How comfortable are we with artificial intelligence? The answer probably ranges. Flipping hamburgers? Sure. Driving us around? Ehhh maybe. Offering psychological counseling? Hmmmmm. Well, one district in China has begun using a robot to help counsel and analyze drug addicts.
In the Chinese city of Guangzhou, the district’s narcotics control commission and a Chinese tech firm have teamed up to create a talking robot that helps aid substance abusers. The robot’s name is Tianche No. E and it’s recently started human-machine counseling at a rehab center in the Nansha district.
Robots May Make Addicts More Comfortable
Okay, we know what you are thinking. Artificial Intelligence is great but this is a little bit ridiculous. And it may be but many addicts often do not feel comfortable talking to another person about their issues. They may feel like they are being judged or just embarrassed. Talking to a robot may help keep things less personal and allow an addict to open up a bit more.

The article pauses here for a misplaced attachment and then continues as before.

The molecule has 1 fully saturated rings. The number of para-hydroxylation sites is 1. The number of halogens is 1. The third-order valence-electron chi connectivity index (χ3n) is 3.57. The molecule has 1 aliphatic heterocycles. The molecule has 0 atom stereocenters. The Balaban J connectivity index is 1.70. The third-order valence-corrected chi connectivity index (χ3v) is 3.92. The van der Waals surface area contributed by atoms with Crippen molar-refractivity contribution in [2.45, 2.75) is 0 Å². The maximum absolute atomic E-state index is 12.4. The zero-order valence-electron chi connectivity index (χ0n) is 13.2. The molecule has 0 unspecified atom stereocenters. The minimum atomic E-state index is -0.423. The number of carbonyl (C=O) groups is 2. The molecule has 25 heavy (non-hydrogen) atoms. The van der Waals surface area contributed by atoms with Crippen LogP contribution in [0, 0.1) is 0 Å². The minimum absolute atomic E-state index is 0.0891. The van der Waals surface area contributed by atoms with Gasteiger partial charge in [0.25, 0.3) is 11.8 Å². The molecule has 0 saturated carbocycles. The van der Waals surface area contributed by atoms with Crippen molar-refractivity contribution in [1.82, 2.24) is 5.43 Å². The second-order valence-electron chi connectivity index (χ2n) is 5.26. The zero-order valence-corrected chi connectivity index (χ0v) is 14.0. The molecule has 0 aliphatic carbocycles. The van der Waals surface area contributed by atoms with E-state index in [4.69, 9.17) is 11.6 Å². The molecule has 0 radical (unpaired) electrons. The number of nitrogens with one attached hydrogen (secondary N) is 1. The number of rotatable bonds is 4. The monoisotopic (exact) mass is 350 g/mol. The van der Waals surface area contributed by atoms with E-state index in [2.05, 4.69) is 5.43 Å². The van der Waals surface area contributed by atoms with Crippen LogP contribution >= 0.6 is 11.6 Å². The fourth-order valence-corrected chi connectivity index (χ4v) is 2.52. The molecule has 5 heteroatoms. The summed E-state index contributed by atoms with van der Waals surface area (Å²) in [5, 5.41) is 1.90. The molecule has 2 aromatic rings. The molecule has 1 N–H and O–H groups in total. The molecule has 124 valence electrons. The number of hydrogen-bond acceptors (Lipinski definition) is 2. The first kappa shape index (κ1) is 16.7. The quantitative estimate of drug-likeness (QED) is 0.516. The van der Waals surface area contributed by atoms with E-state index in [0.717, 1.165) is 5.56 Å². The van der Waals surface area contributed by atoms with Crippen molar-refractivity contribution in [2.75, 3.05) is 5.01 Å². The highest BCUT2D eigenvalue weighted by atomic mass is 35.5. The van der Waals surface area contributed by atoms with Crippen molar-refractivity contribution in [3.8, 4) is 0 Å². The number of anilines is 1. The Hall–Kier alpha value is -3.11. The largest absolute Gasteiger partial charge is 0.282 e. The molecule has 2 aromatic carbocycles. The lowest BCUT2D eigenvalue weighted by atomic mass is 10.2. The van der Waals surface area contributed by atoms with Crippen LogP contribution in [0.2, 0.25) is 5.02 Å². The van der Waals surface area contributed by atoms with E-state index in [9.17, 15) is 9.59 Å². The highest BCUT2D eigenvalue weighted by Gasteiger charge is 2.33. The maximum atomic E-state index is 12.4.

According to local officials, the robot counselors also have some benefits over their human counterparts. They claim that the “Tianche No. E” has helped reduce paperwork by over 80 percent.
“Traditional counseling may have problems like repetitive questioning, complicated process of archiving and a lack of analysis,” said Yang Qingqiu, deputy commander of the district anti-drug brigade.
Robot Drug Counselor Uses Facial Recognition to Identify Patient
The user swipes an ID card to start the session and the drug counseling robot uses facial recognition to properly identify them. Using algorithms and big data, the Tianche No. E offers individual counseling and a psychological evaluation. It will also remind patients of upcoming urine tests. At the end of a session, the AI will generate a report.
One former drug addict said he did feel more comfortable answering questions from a robot than human counselors. He said it was easier to be truthful and it led to him getting the help he needed. Local officials say they have plans to add robot drug counselors to other rehab centers in the district.